SAD 61, Sebago negotiations contentious at times

By Wayne E. Rivet

Staff Writer

Negotiations between SAD 61 and the Sebago Withdrawal Committee regarding the elementary school’s future and whether the town will remain with the district ran the gamut of emotions — heated at times, confusion and hopeful.

The two sides met a week ago as the Withdrawal Committee, headed by consultant Dr. Mark Eastman (a former superintendent of schools for SAD 17), raised various positions included in a proposed “draft agreement.”

At the start of the meeting, SAD 61 Superintendent Al Smith set forth a few ground rules before the two sides started discussing Sebago’s “draft agreement.”

“We are here for the right reasons to come to some type of resolution, if not, we’ll move toward the next steps in the (withdrawal) process,” he said.

Dr. Eastman opened his presentation indicating the group had sent SAD 61 officials “an alternative” to withdraw.

“There is a lot of interest in the Town of Sebago,” he said. “They are concerned about their school, but I don’t think their first priority is to withdraw. The alternative proposal was not intended to be a dictate, at all, but a conversation starter. We would like to walk through it and talk about what our thinking was, and make it very clear that it wasn’t the last word and are willing to talk about it, negotiate it.”

He added, the group is interested in achieving a “positive solution” for SAD 61 as well as citizens of Sebago.

Stan Buchanan, a SAD 61 director from Casco, pointed out that the board has the interest of all students at heart.

“When I first read the proposal, I took it as you were dictating what was going to happen, and it didn’t sit well with me,” he said.

Some elements of the proposed agreement include:

  • The SAD 61 long-term capital plan will include an addition/renovation plan for updating of the Sebago Elementary School (SES) facility and addition of a gymnasium to SES, to be completed no later than any other elementary school construction project within SAD 61.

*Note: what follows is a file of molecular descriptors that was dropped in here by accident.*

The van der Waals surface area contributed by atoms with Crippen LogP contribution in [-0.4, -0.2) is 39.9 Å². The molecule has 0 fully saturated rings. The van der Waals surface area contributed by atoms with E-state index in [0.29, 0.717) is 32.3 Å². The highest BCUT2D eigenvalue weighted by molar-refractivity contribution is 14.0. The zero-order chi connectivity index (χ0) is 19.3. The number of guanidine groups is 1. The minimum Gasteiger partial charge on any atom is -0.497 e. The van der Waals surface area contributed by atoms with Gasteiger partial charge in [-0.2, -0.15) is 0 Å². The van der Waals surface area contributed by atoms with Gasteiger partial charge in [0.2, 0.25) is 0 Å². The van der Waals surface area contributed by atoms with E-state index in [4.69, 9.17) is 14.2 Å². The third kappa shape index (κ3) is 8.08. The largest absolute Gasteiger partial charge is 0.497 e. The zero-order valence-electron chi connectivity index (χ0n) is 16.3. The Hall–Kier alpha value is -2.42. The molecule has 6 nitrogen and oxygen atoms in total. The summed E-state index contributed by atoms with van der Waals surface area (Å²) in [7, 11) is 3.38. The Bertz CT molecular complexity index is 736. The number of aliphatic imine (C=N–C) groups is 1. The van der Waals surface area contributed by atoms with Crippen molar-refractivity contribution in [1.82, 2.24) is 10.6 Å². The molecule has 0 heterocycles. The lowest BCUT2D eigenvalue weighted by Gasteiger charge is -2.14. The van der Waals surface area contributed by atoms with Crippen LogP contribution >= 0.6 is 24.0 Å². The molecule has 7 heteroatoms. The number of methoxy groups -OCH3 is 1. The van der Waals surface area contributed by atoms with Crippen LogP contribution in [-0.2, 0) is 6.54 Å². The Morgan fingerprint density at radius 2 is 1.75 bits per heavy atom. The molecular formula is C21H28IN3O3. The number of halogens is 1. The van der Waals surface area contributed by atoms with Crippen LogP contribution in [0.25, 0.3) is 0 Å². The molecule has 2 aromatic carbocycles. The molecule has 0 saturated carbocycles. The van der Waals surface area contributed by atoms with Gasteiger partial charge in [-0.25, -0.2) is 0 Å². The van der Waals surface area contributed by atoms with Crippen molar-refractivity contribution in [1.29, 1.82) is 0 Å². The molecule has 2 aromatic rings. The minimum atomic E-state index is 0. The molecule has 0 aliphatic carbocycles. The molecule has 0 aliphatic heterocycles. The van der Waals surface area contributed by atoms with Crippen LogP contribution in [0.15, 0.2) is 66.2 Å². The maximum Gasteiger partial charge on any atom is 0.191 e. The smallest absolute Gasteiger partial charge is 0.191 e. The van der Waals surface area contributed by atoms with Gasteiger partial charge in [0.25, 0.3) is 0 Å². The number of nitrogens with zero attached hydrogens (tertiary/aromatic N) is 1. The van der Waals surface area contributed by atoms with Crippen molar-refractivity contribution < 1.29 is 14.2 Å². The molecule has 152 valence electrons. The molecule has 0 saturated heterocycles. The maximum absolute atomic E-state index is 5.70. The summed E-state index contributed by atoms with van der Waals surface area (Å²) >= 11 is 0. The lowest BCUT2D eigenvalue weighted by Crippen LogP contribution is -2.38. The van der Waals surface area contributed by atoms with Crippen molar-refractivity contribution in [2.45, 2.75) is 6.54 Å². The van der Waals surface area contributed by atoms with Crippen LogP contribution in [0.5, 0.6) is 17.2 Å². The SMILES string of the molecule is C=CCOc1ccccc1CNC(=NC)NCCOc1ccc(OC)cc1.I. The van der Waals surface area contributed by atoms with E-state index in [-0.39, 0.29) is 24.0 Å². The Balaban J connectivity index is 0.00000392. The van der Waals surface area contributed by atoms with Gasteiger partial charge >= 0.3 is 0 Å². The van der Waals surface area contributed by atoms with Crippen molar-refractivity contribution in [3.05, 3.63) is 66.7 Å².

• The SAD 61 board agrees to keep SES open as a grade Pre K-6 school for a minimum period of 20 years from the date of this agreement. This agreement may only be reassessed in the following circumstances:

The number of Sebago resident students educated by the district in grades Pre K-6 is less than 40;

The State Board of Education approves a replacement school in Sebago with debt service qualifying for purposes of state subsidy (any replacement school shall be subject to approval of Sebago voters);

The SAD 61 board determines that the school has been substantially destroyed by fire.

  • If a warrant for a referendum to approve funding for a reasonable construction project to address capacity issues in SAD 61 elementary schools is issued after a favorable referendum vote in the Town of Sebago, the board of selectmen and members of the Withdrawal Committee will not actively oppose the construction referendum.
  • In the event SAD 61 proposes to close SES for lack of need for the reason provided in section 6 (a), the SAD 61 board shall give at least one year advance notice to the town before initiating a school closing by filing the cost determination application with the Department of Education.
  • A school closing is subject to local referendum approval. The SES building shall be offered to the Town of Sebago at no cost if the building is no longer used to educate grade Pre K-6 students.